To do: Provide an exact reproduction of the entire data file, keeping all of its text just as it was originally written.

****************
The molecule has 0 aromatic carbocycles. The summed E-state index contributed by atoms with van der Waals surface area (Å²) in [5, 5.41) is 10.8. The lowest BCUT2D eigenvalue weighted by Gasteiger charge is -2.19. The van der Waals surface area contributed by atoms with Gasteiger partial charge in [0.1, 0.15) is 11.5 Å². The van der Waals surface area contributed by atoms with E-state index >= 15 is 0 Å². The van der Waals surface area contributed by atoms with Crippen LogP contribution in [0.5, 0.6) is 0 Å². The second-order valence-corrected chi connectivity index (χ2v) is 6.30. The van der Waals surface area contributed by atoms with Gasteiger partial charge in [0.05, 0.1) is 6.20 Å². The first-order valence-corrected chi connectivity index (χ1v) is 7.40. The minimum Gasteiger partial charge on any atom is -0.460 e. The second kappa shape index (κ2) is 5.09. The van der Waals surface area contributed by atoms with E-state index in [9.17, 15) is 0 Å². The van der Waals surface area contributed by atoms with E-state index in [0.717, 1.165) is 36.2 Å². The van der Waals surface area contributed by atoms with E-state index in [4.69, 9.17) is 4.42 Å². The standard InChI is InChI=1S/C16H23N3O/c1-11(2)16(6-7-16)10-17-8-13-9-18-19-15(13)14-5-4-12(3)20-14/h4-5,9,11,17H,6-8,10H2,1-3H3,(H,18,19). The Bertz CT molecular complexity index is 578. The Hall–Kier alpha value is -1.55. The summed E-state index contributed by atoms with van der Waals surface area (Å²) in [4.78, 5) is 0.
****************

The molecule has 0 aromatic carbocycles. The summed E-state index contributed by atoms with van der Waals surface area (Å²) in [5, 5.41) is 10.8. The lowest BCUT2D eigenvalue weighted by Gasteiger charge is -2.19. The van der Waals surface area contributed by atoms with Gasteiger partial charge in [0.1, 0.15) is 11.5 Å². The van der Waals surface area contributed by atoms with E-state index >= 15 is 0 Å². The van der Waals surface area contributed by atoms with Crippen LogP contribution in [0.5, 0.6) is 0 Å². The second-order valence-corrected chi connectivity index (χ2v) is 6.30. The van der Waals surface area contributed by atoms with Gasteiger partial charge in [0.05, 0.1) is 6.20 Å². The first-order valence-corrected chi connectivity index (χ1v) is 7.40. The minimum Gasteiger partial charge on any atom is -0.460 e. The second kappa shape index (κ2) is 5.09. The van der Waals surface area contributed by atoms with E-state index in [9.17, 15) is 0 Å². The van der Waals surface area contributed by atoms with E-state index in [0.717, 1.165) is 36.2 Å². The van der Waals surface area contributed by atoms with E-state index in [4.69, 9.17) is 4.42 Å². The standard InChI is InChI=1S/C16H23N3O/c1-11(2)16(6-7-16)10-17-8-13-9-18-19-15(13)14-5-4-12(3)20-14/h4-5,9,11,17H,6-8,10H2,1-3H3,(H,18,19). The Bertz CT molecular complexity index is 578. The Hall–Kier alpha value is -1.55. The summed E-state index contributed by atoms with van der Waals surface area (Å²) in [4.78, 5) is 0.